Ryan Lizza on how Jared Kushner’s contact with Russian interests during the Presidential campaign emboldened meddling in the 2016 election.
Evening dog walk in and around Rampton Spinney, pair of bullfinches (only one photographed), willow warblers, long-tailed tits, great tits, blue tits, and robins, all with juveniles. Reed warblers, reed buntings and whitethroats on the Cottenham Lode. Show More Summary
If you’re watching a sunset or a sunrise, occasionally you might see a green flash or green rays from the edge of the sun just as it disappears from view or begins to peek over the horizon. This a purely atmospheric, optical phenomenon, nothing to do with surface activity on the sun. By pure chance … Continue reading "Green flash at sunset"
Private school choice is the work of racists. That message, it seems increasingly clear, is going to be a major weapon wielded by opponents of educational freedom for the foreseeable future. It is the explicit contention of a new Center...Show More Summary
One intrepid reporter documents the careful science, artistry and gross factor of a very strange party
Michael Halpern and Michael Latner in The Guardian: But by far the most glaring omission in membership concerns people who can most effectively evaluate data on elections and voter fraud: election scientists. The last commission, headed by Obama White House Counsel … Continue reading ?
Twenty years ago, a microbiologist and colleagues discovered a unique system that some microorganisms use to digest and recycle wood. Three orders of 'brown rot fungi' have now been identified that can break down biomass, but details of the mechanism were not known. Show More Summary
Citizens depend on police to provide public safety while maintaining the trust of the community. How can democratic societies balance these two, often conflicting, aims—given citizens' often divergent views over basic tenets of criminal justice policy?
Comets that take more than 200 years to make one revolution around the sun are notoriously difficult to study. Because they spend most of their time far from our area of the solar system, many "long-period comets" will never approach the sun in a person's lifetime. Show More Summary
(Northwestern University) In a newly published article, Northwestern University economist Charles F. Manski and his co-author, Carnegie Mellon University criminologist Daniel S. Nagin, outline a 'formal model of optimal policing' that...Show More Summary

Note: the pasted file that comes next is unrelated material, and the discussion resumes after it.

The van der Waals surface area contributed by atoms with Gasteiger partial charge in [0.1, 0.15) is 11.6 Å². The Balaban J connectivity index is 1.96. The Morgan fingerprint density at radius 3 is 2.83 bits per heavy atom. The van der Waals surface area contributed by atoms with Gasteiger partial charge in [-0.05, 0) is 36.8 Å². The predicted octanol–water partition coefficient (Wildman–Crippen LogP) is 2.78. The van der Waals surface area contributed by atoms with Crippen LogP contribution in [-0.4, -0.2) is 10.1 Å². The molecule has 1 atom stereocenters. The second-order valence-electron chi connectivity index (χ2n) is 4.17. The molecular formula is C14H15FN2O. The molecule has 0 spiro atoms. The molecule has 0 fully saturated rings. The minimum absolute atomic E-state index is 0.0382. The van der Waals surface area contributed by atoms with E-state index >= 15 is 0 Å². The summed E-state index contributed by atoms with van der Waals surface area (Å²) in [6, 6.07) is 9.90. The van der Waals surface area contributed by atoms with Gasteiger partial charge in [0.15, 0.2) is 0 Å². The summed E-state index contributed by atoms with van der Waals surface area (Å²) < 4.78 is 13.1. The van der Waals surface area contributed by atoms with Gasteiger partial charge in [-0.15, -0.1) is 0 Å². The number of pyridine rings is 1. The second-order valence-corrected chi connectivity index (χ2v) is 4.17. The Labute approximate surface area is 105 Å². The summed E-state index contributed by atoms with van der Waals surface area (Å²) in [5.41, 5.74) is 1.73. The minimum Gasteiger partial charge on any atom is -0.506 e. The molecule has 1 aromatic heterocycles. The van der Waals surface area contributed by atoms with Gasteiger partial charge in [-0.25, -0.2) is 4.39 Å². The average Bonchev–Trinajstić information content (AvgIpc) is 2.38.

(University of Maryland) A team of astronomers led by James Bauer, a research professor of astronomy at the University of Maryland, found that there are about seven times more long-period comets measuring at least 1 kilometer across than previously predicted. Show More Summary
Fins up if you’ve ever wanted to be a shark scientist! Our own Dr. Sal Jorgensen and his colleagues are living the dream: tagging and observing California’s white sharks to uncover the mysteries of our local mega-fish! Check out out they’ve been up to lately at the Farallon Islands in part one of a two-part video series. Next episode tomorrow!
A University of Oklahoma professor, Edward T. Cokely, shows that informed decision making depends on the ability to accurately evaluate and understand information about risk in a newly published study in the scientific journal Human Factors. Show More Summary
Abbe Gluck: So what will they do instead? Instead of having the hard debate about what a health care system really is supposed to do for its citizens (this is the debate about the tension between solidarity and “every man for himself” … Continue reading ?
Maevia eureka - Miocene Spider Researchers have described a new fossil species of jumping spider found embedded in a piece of amber that dates from the early-mid Miocene. The beautifully preserved specimen was collected from lignite-sandstone sediments that date from between 23 and 15 million years ago. The little spider has been assigned to the
Karen Chee humorously imagines a list of slogans rejected by the Democratic Party, which is desperate to rebrand itself.
(University of Washington) A first test of humans' ability to modify clouds would help explain the behavior of clouds and aerosols, while also testing a possible future climate emergency measure.
(Indiana University) Two Indiana University researchers say creative marketing is needed to reach visitors in what's become a multibillion-dollar-a-year segment of the tourism industry: youth sports tourism.
(University of California - Santa Barbara) The close juxtaposition of the ocean and the mountains in Santa Barbara makes for beautiful views -- but when it comes to wildfires, it can also spell danger. In the past decade, the area has experienced seven major fires on both sides of the Santa Ynez Mountains, including the Whittier fire that started July 8.
People would prefer to receive sentimentally valuable gifts, but instead they often receive superficial gifts related to their personal preferences, researchers have found.